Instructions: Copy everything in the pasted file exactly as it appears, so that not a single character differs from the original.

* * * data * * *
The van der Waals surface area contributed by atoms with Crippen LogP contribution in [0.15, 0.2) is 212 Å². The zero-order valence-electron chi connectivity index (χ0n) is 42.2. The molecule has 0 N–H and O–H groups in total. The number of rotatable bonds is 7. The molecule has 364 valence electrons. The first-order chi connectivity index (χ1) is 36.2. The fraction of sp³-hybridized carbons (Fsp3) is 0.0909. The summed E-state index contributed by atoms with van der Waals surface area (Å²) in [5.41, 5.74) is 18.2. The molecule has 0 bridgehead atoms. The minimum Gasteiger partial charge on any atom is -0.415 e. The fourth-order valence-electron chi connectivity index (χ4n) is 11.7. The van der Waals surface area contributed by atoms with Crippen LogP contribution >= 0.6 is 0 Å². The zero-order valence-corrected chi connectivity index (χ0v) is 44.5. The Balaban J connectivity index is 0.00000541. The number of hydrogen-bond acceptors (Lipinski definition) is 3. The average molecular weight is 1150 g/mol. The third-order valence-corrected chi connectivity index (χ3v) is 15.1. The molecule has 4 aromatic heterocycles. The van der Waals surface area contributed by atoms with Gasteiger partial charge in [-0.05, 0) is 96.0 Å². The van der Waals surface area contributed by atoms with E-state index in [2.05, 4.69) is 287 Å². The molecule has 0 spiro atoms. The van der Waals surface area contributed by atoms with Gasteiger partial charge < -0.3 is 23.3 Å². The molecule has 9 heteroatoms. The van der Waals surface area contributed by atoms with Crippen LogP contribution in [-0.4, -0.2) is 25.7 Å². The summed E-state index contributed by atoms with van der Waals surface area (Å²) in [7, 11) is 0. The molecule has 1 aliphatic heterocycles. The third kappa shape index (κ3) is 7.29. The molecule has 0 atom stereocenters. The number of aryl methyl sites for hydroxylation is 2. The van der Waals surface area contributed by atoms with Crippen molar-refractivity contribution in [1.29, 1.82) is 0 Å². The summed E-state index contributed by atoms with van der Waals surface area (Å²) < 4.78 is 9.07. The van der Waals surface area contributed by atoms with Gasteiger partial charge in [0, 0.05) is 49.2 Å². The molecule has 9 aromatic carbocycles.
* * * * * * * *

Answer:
The van der Waals surface area contributed by atoms with Crippen LogP contribution in [0.15, 0.2) is 212 Å². The zero-order valence-electron chi connectivity index (χ0n) is 42.2. The molecule has 0 N–H and O–H groups in total. The number of rotatable bonds is 7. The molecule has 364 valence electrons. The first-order chi connectivity index (χ1) is 36.2. The fraction of sp³-hybridized carbons (Fsp3) is 0.0909. The summed E-state index contributed by atoms with van der Waals surface area (Å²) in [5.41, 5.74) is 18.2. The molecule has 0 bridgehead atoms. The minimum Gasteiger partial charge on any atom is -0.415 e. The fourth-order valence-electron chi connectivity index (χ4n) is 11.7. The van der Waals surface area contributed by atoms with Crippen LogP contribution >= 0.6 is 0 Å². The zero-order valence-corrected chi connectivity index (χ0v) is 44.5. The Balaban J connectivity index is 0.00000541. The number of hydrogen-bond acceptors (Lipinski definition) is 3. The average molecular weight is 1150 g/mol. The third-order valence-corrected chi connectivity index (χ3v) is 15.1. The molecule has 4 aromatic heterocycles. The van der Waals surface area contributed by atoms with Gasteiger partial charge in [-0.05, 0) is 96.0 Å². The van der Waals surface area contributed by atoms with E-state index in [2.05, 4.69) is 287 Å². The molecule has 0 spiro atoms. The van der Waals surface area contributed by atoms with Gasteiger partial charge < -0.3 is 23.3 Å². The molecule has 9 heteroatoms. The van der Waals surface area contributed by atoms with Crippen LogP contribution in [-0.4, -0.2) is 25.7 Å². The summed E-state index contributed by atoms with van der Waals surface area (Å²) in [7, 11) is 0. The molecule has 1 aliphatic heterocycles. The third kappa shape index (κ3) is 7.29. The molecule has 0 atom stereocenters. The number of aryl methyl sites for hydroxylation is 2. The van der Waals surface area contributed by atoms with Crippen molar-refractivity contribution in [1.29, 1.82) is 0 Å². The summed E-state index contributed by atoms with van der Waals surface area (Å²) < 4.78 is 9.07. The van der Waals surface area contributed by atoms with Gasteiger partial charge in [0, 0.05) is 49.2 Å². The molecule has 9 aromatic carbocycles.